Writing in the nineteenth century, but echoed by sociobiologists (Barash 1977; Wilson, 1978) in this century, Charles Darwin (1867) remarks specifically on the vast differences between males and females. What amazed him was the fact that such different beings belong to the same species (see chapter 3). As Darwin depicts male-female interaction, it seems that the former constitute something like a separate group, interacting mainly with each other in relation to another quite separate group. In order to make the differentiation between males and females as strong as possible, the theory of sexual selection is needed. It is the agent of differentiation, that which assures an ever-increasing separation between the sexes, their operation in two quite distinct realms that touch only for the purpose of procreation. At one points Darwin even suggests that it is as preposterous to suggest that a human male should be born of a female as it is that “a perfect kangaroo were seen to come out of the womb a bear” (Darwin, 1967, p. 425) (Quoted in Rosser, 1992, p. 155).

She elaborated this further, writing that

Darwin’s suggestion that human females and males differ as much as separate species has stuck in my mind ever since I first studied the passage some 14 years ago. Early this year while reading in an introductory biology text the standard definitions of interactions between species, this passage from Darwin again came to mind. It occurred to me that the metaphor of woman as a separate species … has served as a useful construct for evolution of some Marxist-feminist theory (Rosser, 1992, p. 155).

Furthermore, she concluded from her decades of research on this topic that

What seems to have struck Darwin most when he observed males and females of species throughout the natural world was the tremendous difference between them: “How enormously these sometimes differ in the most important characters is known to every naturalist” (Darwin, 1859, p. 424). What amazed him was the fact that such different beings belong to the same species. When viewing the human world in the light of other natural realms, he was even surprised to not that even greater differences still had not been evolved. “It is, indeed, fortunate that the law of the equal transmission of characters to both sexes prevails with mammals; otherwise it is probably that man would have become as superior in mental endowment to woman, as the peacock is in ornamental plumage to the peahen” (Darwin, 1871, p. 565). At first view it may seem strange that Darwin stresses the differences between the sexes. In the Origin he depicts the struggle for existence as a mainly intraspecific conflict, claiming that competition is fiercest among those closest in the scale of nature (Darwin, 1859, p. 76) (Rosser, 1992, p. 59).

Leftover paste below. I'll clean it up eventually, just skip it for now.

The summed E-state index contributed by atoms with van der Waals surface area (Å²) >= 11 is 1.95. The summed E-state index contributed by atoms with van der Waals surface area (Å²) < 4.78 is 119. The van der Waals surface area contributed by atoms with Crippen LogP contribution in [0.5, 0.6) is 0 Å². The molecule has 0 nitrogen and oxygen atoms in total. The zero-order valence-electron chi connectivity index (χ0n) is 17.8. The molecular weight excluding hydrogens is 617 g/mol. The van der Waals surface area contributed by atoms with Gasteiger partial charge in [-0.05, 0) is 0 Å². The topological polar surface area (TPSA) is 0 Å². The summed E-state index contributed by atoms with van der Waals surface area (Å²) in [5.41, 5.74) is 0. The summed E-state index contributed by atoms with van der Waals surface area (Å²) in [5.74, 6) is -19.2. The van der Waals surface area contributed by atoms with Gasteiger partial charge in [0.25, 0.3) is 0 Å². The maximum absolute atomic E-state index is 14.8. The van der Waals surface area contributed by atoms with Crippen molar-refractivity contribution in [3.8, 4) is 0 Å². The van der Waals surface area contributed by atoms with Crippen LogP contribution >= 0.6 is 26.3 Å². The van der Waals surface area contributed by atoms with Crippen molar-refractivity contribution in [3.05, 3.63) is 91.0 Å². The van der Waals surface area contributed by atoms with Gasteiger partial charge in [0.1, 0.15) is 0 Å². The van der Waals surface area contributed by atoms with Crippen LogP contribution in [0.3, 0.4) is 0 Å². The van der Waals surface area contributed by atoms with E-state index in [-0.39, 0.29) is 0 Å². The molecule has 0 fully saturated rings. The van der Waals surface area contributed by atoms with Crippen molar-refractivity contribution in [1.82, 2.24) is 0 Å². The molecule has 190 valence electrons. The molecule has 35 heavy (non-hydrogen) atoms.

As to his other claims, all are incorrect. He must have reviewed the old edition. The new edition says “He was fully engaged in his research, which included doing dissections of living animals (Browne, 1995, p. 214).” Given these quotes, it seems Baldwin’s research was rather superficial.


Darwin, Charles. 1859. The Origin of Species. London: John Murray

Rosser, Sue V.  1992.  Biology and Feminism; A Dynamic Interaction.  New York: Twayne.

______. 1997. “Possible Implications of Feminists Theories for the Study of Evolution.”  Chapter 2 pp. 21-41. Feminism and Evolutionary Biology. Edited by Patricia Adair Gowaty. New York: Chapman &Hall.